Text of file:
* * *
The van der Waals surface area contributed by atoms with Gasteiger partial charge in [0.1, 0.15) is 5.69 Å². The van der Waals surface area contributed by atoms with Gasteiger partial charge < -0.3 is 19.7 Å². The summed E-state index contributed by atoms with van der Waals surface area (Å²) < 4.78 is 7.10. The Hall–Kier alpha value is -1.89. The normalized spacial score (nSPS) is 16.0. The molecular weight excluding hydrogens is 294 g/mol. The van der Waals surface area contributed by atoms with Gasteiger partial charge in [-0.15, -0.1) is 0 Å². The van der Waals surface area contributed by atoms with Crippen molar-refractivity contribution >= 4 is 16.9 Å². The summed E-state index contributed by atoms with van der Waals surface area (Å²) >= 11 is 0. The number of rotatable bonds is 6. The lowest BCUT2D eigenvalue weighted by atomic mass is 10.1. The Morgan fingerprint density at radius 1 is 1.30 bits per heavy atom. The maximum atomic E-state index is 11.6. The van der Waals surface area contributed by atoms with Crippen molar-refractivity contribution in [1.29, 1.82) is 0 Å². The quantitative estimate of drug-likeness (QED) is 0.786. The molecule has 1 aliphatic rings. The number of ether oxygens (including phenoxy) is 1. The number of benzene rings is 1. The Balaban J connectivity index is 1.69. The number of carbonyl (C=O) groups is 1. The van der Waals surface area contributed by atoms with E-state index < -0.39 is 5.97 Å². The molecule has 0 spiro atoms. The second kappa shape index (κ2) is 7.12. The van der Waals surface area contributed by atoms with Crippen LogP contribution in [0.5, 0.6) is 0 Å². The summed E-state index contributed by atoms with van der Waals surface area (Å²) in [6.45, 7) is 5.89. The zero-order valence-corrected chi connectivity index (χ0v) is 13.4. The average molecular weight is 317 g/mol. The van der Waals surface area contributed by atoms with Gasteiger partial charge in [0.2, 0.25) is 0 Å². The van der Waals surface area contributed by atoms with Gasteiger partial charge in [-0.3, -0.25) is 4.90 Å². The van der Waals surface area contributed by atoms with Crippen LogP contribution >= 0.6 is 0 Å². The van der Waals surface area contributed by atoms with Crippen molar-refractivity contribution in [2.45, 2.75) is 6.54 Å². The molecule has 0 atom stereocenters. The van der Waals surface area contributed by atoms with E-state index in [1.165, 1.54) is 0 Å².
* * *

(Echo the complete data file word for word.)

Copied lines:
The van der Waals surface area contributed by atoms with Gasteiger partial charge in [0.1, 0.15) is 5.69 Å². The van der Waals surface area contributed by atoms with Gasteiger partial charge < -0.3 is 19.7 Å². The summed E-state index contributed by atoms with van der Waals surface area (Å²) < 4.78 is 7.10. The Hall–Kier alpha value is -1.89. The normalized spacial score (nSPS) is 16.0. The molecular weight excluding hydrogens is 294 g/mol. The van der Waals surface area contributed by atoms with Gasteiger partial charge in [-0.15, -0.1) is 0 Å². The van der Waals surface area contributed by atoms with Crippen molar-refractivity contribution >= 4 is 16.9 Å². The summed E-state index contributed by atoms with van der Waals surface area (Å²) >= 11 is 0. The number of rotatable bonds is 6. The lowest BCUT2D eigenvalue weighted by atomic mass is 10.1. The Morgan fingerprint density at radius 1 is 1.30 bits per heavy atom. The maximum atomic E-state index is 11.6. The van der Waals surface area contributed by atoms with Crippen molar-refractivity contribution in [1.29, 1.82) is 0 Å². The quantitative estimate of drug-likeness (QED) is 0.786. The molecule has 1 aliphatic rings. The number of ether oxygens (including phenoxy) is 1. The number of benzene rings is 1. The Balaban J connectivity index is 1.69. The number of carbonyl (C=O) groups is 1. The van der Waals surface area contributed by atoms with E-state index < -0.39 is 5.97 Å². The molecule has 0 spiro atoms. The second kappa shape index (κ2) is 7.12. The van der Waals surface area contributed by atoms with Crippen LogP contribution in [0.5, 0.6) is 0 Å². The summed E-state index contributed by atoms with van der Waals surface area (Å²) in [6.45, 7) is 5.89. The zero-order valence-corrected chi connectivity index (χ0v) is 13.4. The average molecular weight is 317 g/mol. The van der Waals surface area contributed by atoms with Gasteiger partial charge in [0.2, 0.25) is 0 Å². The van der Waals surface area contributed by atoms with Gasteiger partial charge in [-0.3, -0.25) is 4.90 Å². The van der Waals surface area contributed by atoms with Crippen LogP contribution >= 0.6 is 0 Å². The van der Waals surface area contributed by atoms with Crippen molar-refractivity contribution in [2.45, 2.75) is 6.54 Å². The molecule has 0 atom stereocenters. The van der Waals surface area contributed by atoms with E-state index in [1.165, 1.54) is 0 Å².